A sense of internal equity can be achieved by clearly delineating contingent workers according to the work site and the specific jobs they perform (Lawrence, 2012). To that end, contingent workers must be properly classified as such and the work process and eligibility for benefit plans must be clearly stated (Lawrence, 2012). In these ways, both the contingent workers and the regular workers understand the specific, non-threatening, fruitful nature of retaining contingent workers for specific tasks. Furthermore, as we learned in our previous module, companies strive for internal equity by ascertaining the comparative worth of jobs to the specific organization (Byars & Rue, n.d., p. 7). Comparative worth of jobs for the organization is often ascertained through four basic job characteristics: "skill, effort, responsibility, and working conditions" (Anonymous, 2002). Using these 4 characteristics, organizations can theoretically place all the organizations' jobs side-by-side, assigning point values to the amounts of each characteristic needed in each job. After assigning point totals to each job according to those characteristics, jobs are placed in a hierarchy according to their point totals. Then, pay ranges are assigned to each place in the hierarchy (Anonymous, 2002). This method can be when placing contingent workers, as well as regular workers, within the company's hierarchy of jobs. Furthermore, the seven-fold "human capital" approach can be used, focusing on: pay for performance, in which better performance is compensated more highly; linkage to other company change levers, by linking, fostering and rewarding by clearly identifying the organization's objectives, recognizing employee performance, fostering the development of employee careers and furnishing stimulating opportunities for employees; measurable competencies by identifying and rewarding certain employee skills abilities and behaviors that further the company's goals; incentives matched to corporate culture, whereby employees are rewarded according to what the organization claims it values; clear and simple group incentives, in which rewards are made understandable, easily measurable and frequently rewarded to employees; widespread communication, in which the company's goals, culture and rewards are made clear to employees and their feedback is encouraged and used; and recognition for the work itself, in which employee performance is clearly recognized and acknowledged (Hale & Bailey, 1998).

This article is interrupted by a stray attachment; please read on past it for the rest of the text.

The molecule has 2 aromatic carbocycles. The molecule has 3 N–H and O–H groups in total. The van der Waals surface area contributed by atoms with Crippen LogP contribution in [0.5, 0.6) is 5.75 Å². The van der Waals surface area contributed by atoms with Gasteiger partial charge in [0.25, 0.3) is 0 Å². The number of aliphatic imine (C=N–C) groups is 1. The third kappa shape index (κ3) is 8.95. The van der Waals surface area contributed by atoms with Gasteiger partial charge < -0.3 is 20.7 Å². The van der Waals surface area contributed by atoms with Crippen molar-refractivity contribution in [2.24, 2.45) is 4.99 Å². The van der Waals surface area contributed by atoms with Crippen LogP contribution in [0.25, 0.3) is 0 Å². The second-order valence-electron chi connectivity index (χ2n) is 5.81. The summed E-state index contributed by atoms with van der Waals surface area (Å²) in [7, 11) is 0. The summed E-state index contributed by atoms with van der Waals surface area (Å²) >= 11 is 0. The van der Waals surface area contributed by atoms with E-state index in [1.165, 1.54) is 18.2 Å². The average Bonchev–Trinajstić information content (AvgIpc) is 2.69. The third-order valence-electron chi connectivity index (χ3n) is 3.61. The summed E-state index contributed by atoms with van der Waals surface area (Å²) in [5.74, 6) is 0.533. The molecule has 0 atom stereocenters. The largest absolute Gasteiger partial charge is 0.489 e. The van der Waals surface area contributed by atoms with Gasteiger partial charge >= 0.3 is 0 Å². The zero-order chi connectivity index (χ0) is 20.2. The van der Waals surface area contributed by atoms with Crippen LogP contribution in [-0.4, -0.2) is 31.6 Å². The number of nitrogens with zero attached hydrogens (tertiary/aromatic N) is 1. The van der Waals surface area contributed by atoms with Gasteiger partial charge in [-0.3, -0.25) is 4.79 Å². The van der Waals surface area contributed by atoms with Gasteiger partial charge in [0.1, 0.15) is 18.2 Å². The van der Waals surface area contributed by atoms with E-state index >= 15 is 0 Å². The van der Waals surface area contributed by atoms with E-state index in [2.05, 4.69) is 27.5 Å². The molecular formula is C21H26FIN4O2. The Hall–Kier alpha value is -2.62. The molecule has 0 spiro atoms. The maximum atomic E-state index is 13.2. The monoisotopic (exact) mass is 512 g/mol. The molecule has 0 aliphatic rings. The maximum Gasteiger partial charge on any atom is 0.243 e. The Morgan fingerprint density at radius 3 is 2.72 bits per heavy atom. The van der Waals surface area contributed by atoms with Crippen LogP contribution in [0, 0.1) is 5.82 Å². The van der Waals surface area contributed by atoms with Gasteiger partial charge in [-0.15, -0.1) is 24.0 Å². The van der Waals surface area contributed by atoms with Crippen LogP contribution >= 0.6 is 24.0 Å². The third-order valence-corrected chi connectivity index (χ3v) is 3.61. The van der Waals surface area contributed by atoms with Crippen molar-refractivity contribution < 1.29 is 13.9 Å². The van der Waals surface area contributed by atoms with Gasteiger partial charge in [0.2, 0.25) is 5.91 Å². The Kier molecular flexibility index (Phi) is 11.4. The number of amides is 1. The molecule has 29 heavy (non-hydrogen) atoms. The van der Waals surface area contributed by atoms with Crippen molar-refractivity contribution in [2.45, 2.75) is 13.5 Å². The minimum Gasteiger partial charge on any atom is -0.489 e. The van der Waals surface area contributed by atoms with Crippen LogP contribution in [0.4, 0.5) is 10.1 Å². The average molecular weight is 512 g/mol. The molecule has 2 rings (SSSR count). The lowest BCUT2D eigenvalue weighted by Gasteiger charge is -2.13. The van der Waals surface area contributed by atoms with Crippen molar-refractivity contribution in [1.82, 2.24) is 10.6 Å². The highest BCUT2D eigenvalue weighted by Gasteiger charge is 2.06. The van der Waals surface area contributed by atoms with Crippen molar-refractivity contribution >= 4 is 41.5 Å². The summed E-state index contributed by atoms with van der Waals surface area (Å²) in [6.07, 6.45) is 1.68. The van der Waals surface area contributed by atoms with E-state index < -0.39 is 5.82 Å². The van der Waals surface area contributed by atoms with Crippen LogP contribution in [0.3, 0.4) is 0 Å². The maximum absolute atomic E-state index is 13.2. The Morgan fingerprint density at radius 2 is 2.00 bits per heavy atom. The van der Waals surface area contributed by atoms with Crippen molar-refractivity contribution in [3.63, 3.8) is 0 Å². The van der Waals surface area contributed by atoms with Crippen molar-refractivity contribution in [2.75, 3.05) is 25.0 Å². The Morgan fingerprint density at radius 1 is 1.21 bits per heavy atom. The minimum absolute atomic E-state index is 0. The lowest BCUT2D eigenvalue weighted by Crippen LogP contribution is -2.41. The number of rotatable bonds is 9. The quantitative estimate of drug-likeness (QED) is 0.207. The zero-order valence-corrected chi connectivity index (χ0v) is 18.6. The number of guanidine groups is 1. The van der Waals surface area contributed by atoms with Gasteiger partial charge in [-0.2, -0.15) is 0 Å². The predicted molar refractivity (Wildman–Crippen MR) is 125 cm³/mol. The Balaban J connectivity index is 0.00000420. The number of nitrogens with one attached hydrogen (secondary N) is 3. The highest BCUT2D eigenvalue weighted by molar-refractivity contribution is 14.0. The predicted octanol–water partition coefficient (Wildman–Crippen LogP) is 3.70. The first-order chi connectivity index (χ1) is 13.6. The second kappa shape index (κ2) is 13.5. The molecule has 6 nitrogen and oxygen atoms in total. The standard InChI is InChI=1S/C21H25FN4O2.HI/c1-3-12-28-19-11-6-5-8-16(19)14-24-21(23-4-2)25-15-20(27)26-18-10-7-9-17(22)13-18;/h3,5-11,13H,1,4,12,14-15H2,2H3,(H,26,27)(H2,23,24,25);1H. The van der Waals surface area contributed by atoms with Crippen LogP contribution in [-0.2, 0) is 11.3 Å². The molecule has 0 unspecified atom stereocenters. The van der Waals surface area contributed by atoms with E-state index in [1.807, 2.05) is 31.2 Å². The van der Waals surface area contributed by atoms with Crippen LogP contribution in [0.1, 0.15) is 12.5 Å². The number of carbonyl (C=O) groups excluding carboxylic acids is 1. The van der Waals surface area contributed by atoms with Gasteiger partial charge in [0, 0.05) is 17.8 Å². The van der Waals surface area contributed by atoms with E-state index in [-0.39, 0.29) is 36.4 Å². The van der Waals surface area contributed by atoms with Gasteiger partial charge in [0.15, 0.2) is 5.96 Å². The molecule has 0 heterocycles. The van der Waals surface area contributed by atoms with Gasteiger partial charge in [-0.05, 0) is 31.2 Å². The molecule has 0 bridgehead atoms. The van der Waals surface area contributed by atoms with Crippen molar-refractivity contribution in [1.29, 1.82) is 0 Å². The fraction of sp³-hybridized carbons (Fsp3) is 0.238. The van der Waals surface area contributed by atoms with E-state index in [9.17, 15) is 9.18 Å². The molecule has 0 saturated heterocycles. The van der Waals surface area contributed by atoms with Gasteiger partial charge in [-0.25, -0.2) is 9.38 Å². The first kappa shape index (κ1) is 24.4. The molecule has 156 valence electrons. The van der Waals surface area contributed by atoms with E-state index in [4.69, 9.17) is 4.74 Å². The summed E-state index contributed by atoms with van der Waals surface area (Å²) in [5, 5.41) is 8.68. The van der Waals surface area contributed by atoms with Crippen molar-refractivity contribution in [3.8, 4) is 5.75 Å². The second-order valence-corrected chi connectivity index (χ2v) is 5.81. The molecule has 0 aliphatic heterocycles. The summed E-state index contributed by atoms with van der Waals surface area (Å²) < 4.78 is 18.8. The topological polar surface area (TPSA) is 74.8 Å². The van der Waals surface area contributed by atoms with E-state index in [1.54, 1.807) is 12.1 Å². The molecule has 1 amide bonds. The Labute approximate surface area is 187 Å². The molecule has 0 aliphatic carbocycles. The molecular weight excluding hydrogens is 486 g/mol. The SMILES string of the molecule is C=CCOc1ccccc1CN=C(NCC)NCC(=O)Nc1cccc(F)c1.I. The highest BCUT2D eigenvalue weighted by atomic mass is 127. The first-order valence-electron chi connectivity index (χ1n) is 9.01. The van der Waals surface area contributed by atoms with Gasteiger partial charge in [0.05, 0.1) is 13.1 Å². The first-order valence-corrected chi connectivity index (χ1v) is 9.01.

b. Does The Extensive Use Of Contingent Workers Effect The Organization External Competitiveness As It Relates To Attracting Top Level Talent As Well As Meeting Organizational Objectives?